Judah didn't send his third son to Tamar, blaming her falsely for the death of his first two sons. She then dressed herself as a prostitute, and placed herself on a route that Judah would travel. Judah took the bait, used her, and she became pregnant, which was her intention. This sexual activity took place without Judah recognizing the voice, or anything else, about the woman who had married his son. Judah, if not chaste, was just. When he wanted to have his daughter-in-law stoned to death for her adultery, (Even though he had, at least once, coupled with a woman not his wife--double standard) Tamar proved to him that he had been the father. He did not have her stoned. Her twin sons were born, and he accepted them as his own.

It is difficult to know for sure (previous post) but I'm guessing that Tamar was one of those who went into Egypt with Judah and Jacob, during the famine that Joseph saved his own people from. The Bible makes it clear that this strong woman was one of the ancestors of David, hence of Jesus, through one of those twins. Sarah and Rebekah were also ancestors, of course.

For links to some other posts on women in the Old Testament, see here.

Thanks for reading.

Monday, May 02, 2005

Frodo, Ged and Hazel: sub-creations

Tolkien called good writing of fantastic literature, or "Fairy-stories," sub-creation. He meant that there is a real creation, but that writers also have the power to create within that creation, in their imagination, and that of their readers. Here is a good short introduction to Tolkien's ideas, and to the themes I touch on in this post.

The three works I am considering in this series (The Lord of the Rings trilogy, by Tolkien, The Earthsea trilogy, by Le Guin, and Watership Down, by Adams --see here and here for previous posts) are all works of sub-creation. Why do I say so? All three have a plot, and characters, like most books. They also have a setting. The setting of all three is deep. Tolkien's was the product of decades of imagining, and writing. His son, Christopher, edited several books worth of material, much of it setting for the Rings trilogy. Le Guin's setting includes references to legends, or maybe history, of Earthsea from long before the time of Ged. Adam's setting includes legends of El-ahrairah, the trickster rabbit. All three works include maps, and they are almost required, for a good understanding of the plot.

All three works include an invented language. Tolkien includes parts of several such. The most obvious example is the inscription on the ring. A linguist, he had worked out many details of these languages. Earthsea had a "language of the making," spoken by dragons and wizards. Wizards in training learned the names of all sorts of plants, and their parts, and of many other things, in this language. A few fragments occur in the books. There are also suggestions of at least two languages spoken by humans. Rabbits speak lapine, and there are some fragments. Apparently each animal species has its own language, but there is a common lingua franca, as Adams calls it, so that seagulls and rats have some communication with rabbits.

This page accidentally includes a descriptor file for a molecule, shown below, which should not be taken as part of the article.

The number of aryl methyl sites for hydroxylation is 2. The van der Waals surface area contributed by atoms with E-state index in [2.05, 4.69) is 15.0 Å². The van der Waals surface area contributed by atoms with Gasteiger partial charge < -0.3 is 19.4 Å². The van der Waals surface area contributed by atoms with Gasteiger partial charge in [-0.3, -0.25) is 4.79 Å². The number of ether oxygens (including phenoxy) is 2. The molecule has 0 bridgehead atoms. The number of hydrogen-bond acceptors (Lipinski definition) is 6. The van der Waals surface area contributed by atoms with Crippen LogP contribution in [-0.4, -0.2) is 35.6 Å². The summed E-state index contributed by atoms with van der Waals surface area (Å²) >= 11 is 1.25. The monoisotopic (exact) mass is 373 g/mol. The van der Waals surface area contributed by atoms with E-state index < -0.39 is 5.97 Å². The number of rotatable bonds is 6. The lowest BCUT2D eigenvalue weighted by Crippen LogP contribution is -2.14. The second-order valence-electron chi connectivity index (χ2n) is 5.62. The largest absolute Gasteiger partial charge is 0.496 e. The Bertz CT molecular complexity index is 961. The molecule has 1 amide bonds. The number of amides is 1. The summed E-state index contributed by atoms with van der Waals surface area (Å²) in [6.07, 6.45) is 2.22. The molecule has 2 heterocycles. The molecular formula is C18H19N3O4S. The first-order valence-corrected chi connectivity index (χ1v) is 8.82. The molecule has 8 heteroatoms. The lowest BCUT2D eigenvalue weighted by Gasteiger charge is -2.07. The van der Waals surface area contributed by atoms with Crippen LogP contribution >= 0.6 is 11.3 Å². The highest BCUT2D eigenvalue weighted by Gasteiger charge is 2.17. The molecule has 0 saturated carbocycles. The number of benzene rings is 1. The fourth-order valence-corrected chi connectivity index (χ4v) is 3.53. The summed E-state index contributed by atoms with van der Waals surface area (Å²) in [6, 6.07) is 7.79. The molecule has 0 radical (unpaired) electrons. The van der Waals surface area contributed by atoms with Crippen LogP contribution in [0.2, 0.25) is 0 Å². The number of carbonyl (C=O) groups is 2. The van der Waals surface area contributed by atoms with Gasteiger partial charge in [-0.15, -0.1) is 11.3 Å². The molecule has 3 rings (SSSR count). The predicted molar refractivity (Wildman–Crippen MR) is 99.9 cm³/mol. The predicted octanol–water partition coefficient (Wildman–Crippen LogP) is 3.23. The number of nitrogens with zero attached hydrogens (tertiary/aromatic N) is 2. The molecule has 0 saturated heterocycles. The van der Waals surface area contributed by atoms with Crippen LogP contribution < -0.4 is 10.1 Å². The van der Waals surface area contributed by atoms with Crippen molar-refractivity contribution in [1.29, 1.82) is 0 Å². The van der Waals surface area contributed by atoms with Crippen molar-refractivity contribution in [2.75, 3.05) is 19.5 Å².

All three works have a natural history. There are stars, and trees, and flowers, and healing plants, in Tolkien's world. There are rivers. In Earthsea, there are stars and named constellations (see below). There is the otak, a small mammal. There are birds and domestic animals. There are trees. The Immanent Grove is, in a sense, the heart of Earthsea, and it is a place where you can watch a spider spin a web. Adam's world has, especially, plants. Most of the rabbits are named for some plant. Adams frequently describes the rabbits' surroundings, with special attention paid to the plants and the birds.

All three sub-creations have some sort of spirit world, parallel to the world the characters usually inhabit. In Tolkien, the ringwraiths inhabit this spirit world. So does Gandalf. So does Glorfindel. So does Sauron. Frodo himself, and Sam, enter that world when they put on the Ring. In Earthsea, there is a world of the dead, but the wizards, including Ged, can go there, while still alive, and return.

He lay dying. But the death of a great mage, who has many times in his life walked on the dry steep hillsides of death's kingdom, is a strange matter: for the dying man goes not blindly, but surely, knowing the way. When Nemmerle looked up through the leaves of the tree, those with him did not know if he watched the stars of summer fading in daybreak, or those other stars, which never set above the hills that see no dawn. (A Wizard of Earthsea, New York: Ace, 1968, p. 78)

Ged, himself, goes to the world of the dead, early in his life as a wizard: